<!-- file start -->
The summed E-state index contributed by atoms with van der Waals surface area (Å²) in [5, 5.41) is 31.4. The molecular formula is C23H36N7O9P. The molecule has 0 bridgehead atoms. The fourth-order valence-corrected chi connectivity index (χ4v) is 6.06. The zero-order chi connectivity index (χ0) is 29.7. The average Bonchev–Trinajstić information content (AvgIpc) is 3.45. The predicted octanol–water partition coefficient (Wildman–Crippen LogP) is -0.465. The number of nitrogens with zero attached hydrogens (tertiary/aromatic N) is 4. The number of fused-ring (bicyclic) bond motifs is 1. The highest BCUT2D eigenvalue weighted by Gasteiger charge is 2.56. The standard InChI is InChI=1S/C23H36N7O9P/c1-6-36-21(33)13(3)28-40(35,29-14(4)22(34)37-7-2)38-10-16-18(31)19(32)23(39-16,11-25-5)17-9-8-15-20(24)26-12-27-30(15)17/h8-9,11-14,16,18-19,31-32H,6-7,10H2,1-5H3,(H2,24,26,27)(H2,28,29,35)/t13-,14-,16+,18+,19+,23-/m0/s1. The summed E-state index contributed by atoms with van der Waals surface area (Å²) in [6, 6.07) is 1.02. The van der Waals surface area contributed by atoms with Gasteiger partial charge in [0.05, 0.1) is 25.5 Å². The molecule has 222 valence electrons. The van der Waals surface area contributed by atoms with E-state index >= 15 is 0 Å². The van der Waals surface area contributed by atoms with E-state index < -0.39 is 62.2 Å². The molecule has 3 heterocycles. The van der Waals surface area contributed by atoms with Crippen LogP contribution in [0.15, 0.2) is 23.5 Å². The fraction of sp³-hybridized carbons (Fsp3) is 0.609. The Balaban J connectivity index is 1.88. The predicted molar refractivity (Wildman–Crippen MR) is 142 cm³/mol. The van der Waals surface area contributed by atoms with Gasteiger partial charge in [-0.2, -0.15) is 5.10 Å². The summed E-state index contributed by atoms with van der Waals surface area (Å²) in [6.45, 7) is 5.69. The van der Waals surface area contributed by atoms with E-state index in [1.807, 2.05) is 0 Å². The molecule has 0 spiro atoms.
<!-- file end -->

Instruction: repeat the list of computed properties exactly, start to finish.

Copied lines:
The summed E-state index contributed by atoms with van der Waals surface area (Å²) in [5, 5.41) is 31.4. The molecular formula is C23H36N7O9P. The molecule has 0 bridgehead atoms. The fourth-order valence-corrected chi connectivity index (χ4v) is 6.06. The zero-order chi connectivity index (χ0) is 29.7. The average Bonchev–Trinajstić information content (AvgIpc) is 3.45. The predicted octanol–water partition coefficient (Wildman–Crippen LogP) is -0.465. The number of nitrogens with zero attached hydrogens (tertiary/aromatic N) is 4. The number of fused-ring (bicyclic) bond motifs is 1. The highest BCUT2D eigenvalue weighted by Gasteiger charge is 2.56. The standard InChI is InChI=1S/C23H36N7O9P/c1-6-36-21(33)13(3)28-40(35,29-14(4)22(34)37-7-2)38-10-16-18(31)19(32)23(39-16,11-25-5)17-9-8-15-20(24)26-12-27-30(15)17/h8-9,11-14,16,18-19,31-32H,6-7,10H2,1-5H3,(H2,24,26,27)(H2,28,29,35)/t13-,14-,16+,18+,19+,23-/m0/s1. The summed E-state index contributed by atoms with van der Waals surface area (Å²) in [6, 6.07) is 1.02. The van der Waals surface area contributed by atoms with Gasteiger partial charge in [0.05, 0.1) is 25.5 Å². The molecule has 222 valence electrons. The van der Waals surface area contributed by atoms with E-state index >= 15 is 0 Å². The van der Waals surface area contributed by atoms with E-state index < -0.39 is 62.2 Å². The molecule has 3 heterocycles. The van der Waals surface area contributed by atoms with Crippen LogP contribution in [0.15, 0.2) is 23.5 Å². The fraction of sp³-hybridized carbons (Fsp3) is 0.609. The Balaban J connectivity index is 1.88. The predicted molar refractivity (Wildman–Crippen MR) is 142 cm³/mol. The van der Waals surface area contributed by atoms with Gasteiger partial charge in [-0.2, -0.15) is 5.10 Å². The summed E-state index contributed by atoms with van der Waals surface area (Å²) in [6.45, 7) is 5.69. The van der Waals surface area contributed by atoms with E-state index in [1.807, 2.05) is 0 Å². The molecule has 0 spiro atoms.